Bus lane plans branded 'ridiculous' by residents

Cromer road residents brand bus lane plans "ridiculous"

Cromer road residents brand bus lane plans "ridiculous" - Credit: George Thompson

Plans to add a bus lane to Cromer Road and Aylsham Road in Norwich have been branded a waste of money by residents, but council officers say it will cut bus times. 

Two new sections of bus lanes going towards Norwich city centre were put out to consultation earlier this year, funded through the government's £32m transforming cities fund

Residents have responded overwhelmingly against the plans, with Lodore Avenue resident Taylor Coburn calling the plans “ridiculous”. 

“There’s just no need, it will cause more harm than good, I think, it will 100pc clog up the road, making it more congested and harder for everyone,” the 18-year-old said. 

Taylor Coburn of Lodore Avenue

Taylor Coburn of Lodore Avenue - Credit: George Thompson

“It just makes me feel a bit disappointed, it will be costing a lot of money and I think that could be used for other things for the community." 

The plans would see a bus lane installed between Fifers Lane and Mayfield Avenue on Cromer Road and the second in Aylsham Road, between Suckling Avenue and Woodcock Road.  

Both bus lanes would be shared with cyclists and operate 24/7. 

“My view is that I would rather not have it, it is a busy road," said John Tuttle, 73, a Cromer Road resident. 

“It is hard enough to get across the road as it is, what’s going to happen when it is congested? 

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“I’m just not sure for the cost it will make enough of a difference. 

“Without a camera system to fine people, you are going to get people continuing to drive in it.”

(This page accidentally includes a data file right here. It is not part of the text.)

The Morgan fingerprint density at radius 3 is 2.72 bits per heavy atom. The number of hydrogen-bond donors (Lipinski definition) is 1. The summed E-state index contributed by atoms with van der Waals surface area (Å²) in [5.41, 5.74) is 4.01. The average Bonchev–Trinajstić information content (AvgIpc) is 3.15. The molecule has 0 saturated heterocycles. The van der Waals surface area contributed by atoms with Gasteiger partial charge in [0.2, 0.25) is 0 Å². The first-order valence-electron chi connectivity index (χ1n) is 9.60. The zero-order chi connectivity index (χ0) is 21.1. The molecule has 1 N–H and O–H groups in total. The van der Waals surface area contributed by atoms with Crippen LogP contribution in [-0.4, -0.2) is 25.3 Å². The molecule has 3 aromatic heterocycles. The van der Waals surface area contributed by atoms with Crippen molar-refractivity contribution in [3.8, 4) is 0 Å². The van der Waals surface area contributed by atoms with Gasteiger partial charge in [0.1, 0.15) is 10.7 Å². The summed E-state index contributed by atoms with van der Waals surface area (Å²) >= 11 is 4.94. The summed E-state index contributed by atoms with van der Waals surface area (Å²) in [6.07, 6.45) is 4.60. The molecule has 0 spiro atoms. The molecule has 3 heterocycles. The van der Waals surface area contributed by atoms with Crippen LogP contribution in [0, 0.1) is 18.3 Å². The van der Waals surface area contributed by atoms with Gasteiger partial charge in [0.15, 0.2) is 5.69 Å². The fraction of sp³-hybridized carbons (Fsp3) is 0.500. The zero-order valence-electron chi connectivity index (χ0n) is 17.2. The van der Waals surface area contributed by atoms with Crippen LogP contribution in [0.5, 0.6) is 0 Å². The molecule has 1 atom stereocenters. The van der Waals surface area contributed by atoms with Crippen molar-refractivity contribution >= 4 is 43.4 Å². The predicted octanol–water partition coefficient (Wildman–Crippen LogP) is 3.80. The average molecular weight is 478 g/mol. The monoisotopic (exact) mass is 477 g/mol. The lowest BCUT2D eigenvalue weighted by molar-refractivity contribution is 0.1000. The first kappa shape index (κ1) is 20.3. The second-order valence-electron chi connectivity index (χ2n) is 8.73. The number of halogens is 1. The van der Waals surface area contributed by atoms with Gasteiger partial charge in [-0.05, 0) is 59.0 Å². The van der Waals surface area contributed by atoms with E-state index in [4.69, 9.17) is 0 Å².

Carla Dransfield, 43, of Cromer Road said the plans would be a “nightmare” that could end up being worse for the environment. 

Carla Dransfield of Cromer Road

Carla Dransfield of Cromer Road - Credit: George Thompson

“It’s going to end up congesting even further back which is going to be even worse for the environment,” she said. 

Mr Tuttle and other residents raised concerns about what it would mean for the verges and pavements and if they would have to be reduced in size. 

A consultation on the plans closed in March, with the overwhelming majority of the 457 responders coming out against the plans. 

In total, 78.77pc chose ‘dislike it’ or ‘strongly dislike it' to the Cromer Road plans and 71.77pc choose ‘dislike it’ or ‘strongly dislike it’ for Aylsham Road.  

John Tuttle, 73, a Cromer Road

John Tuttle, 73, a Cromer Road - Credit: George Thompson

In response to the consultation, council officers it will cut bus journey times by around 15pc. 

They said: “Traffic modelling shows low impact for general traffic, with an increase in peak-period of up to 6pc.” 

They rejected suggestions the plans could lead to rat-running or worsen air quality. 

They also disputed the suggestion the route had insufficient bus traffic, saying it is used by 180 buses a day inbound and making the bus lane 24 hours a day is to “realise all the benefits”.  

“The monitoring of traffic along this route and tracking information from buses has highlighted congestion and delay, particularly at peak times. 

“This is also reflected in the Hellesdon Neighbourhood Plan, which says that what ‘people dislike the most about living in the Parish was the level of traffic, busy roads and congestion.  

“Bus operators have reported journey times for buses at peak times can take 3-4 minutes longer.” 

Not all residents were against the plans, on Aylsham Road Mrs Webster said she would benefit from taking the bus to work, while a Lodore Avenue resident welcomed the plans but did not think it should be 24-hour, which he described as “OTT”. 

Hellesdon councillor Shelagh Gurney said she was disappointed by the officer's report which she said did not seem to take into consideration the high percentage of objections to the scheme, while Parish Councillor David King raised concerns about the plans he welcomed additional funding which will be spent on maintenance and resurfacing of the road.

A decision on the plans will go before the transforming cities joint committee on Thursday, June 10.

Martin Wilby, Norfolk County Council’s cabinet member for highways, infrastructure and transport, and chair of the Transforming Cities Fund joint committee, was contacted for comment.